What generated the Anthony Weiner scandal?
Nick Beaudrot argues that it’s a supply-side problem. Because Congress and the president are gridlocked, no one expects real policy changes or major legislation to emerge from the 112th Congress, and so the media has to invent news stories.
I disagree. The recent showdown on current-year spending and the continuing showdown over the debt limit are major congressional stories, and are being treated as such. Unemployment and other economic news are also significant and newsworthy. Meanwhile, United States troops are engaged in Afghanistan, Iraq, and Libya, and the rest of the world is generating what must be historically above-average levels of news.
No, what I think is driving this one is demand-side. Three cable nets, something resembling 24 hours a day: they need stuff to talk about. Anthony Weiner isn't taking up space that would otherwise go to legislation; he's filling a hole that would otherwise go to murders, or perhaps weather events. And the overkill on coverage is similar to the overkill on coverage of murders, or runaway brides, or the balloon kid. Indeed, it's demand-side in two ways: they have all that time to fill up (cable net demand for stories), and there's an audience out there that apparently craves this sort of thing.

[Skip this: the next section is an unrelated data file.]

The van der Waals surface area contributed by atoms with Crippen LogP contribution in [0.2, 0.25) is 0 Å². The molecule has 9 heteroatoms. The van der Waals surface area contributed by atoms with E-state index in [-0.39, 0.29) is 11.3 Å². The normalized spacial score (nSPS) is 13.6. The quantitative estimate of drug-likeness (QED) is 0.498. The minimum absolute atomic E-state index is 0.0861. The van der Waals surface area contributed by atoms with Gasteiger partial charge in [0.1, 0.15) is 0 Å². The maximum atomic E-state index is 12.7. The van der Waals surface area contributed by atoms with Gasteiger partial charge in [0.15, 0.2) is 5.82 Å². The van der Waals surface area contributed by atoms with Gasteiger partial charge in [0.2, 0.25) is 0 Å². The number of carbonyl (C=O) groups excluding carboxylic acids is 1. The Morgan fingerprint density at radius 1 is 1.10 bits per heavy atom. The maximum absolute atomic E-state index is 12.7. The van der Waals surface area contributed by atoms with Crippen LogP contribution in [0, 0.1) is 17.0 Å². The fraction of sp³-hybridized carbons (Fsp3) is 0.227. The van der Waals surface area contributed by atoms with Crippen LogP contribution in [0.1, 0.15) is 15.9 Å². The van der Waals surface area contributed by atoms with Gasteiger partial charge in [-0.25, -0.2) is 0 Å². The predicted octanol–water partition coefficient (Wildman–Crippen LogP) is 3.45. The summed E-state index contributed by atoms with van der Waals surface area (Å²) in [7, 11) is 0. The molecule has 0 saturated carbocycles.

The other side of it is that this sure seems to me to be a highly entertaining story. No, it doesn't pass Paul Waldman's "important" test, and as I said earlier the overkill sort of ruins it, but really -- wacky behavior by politicians is good fun to watch. It's not important, it doesn't matter, but so what?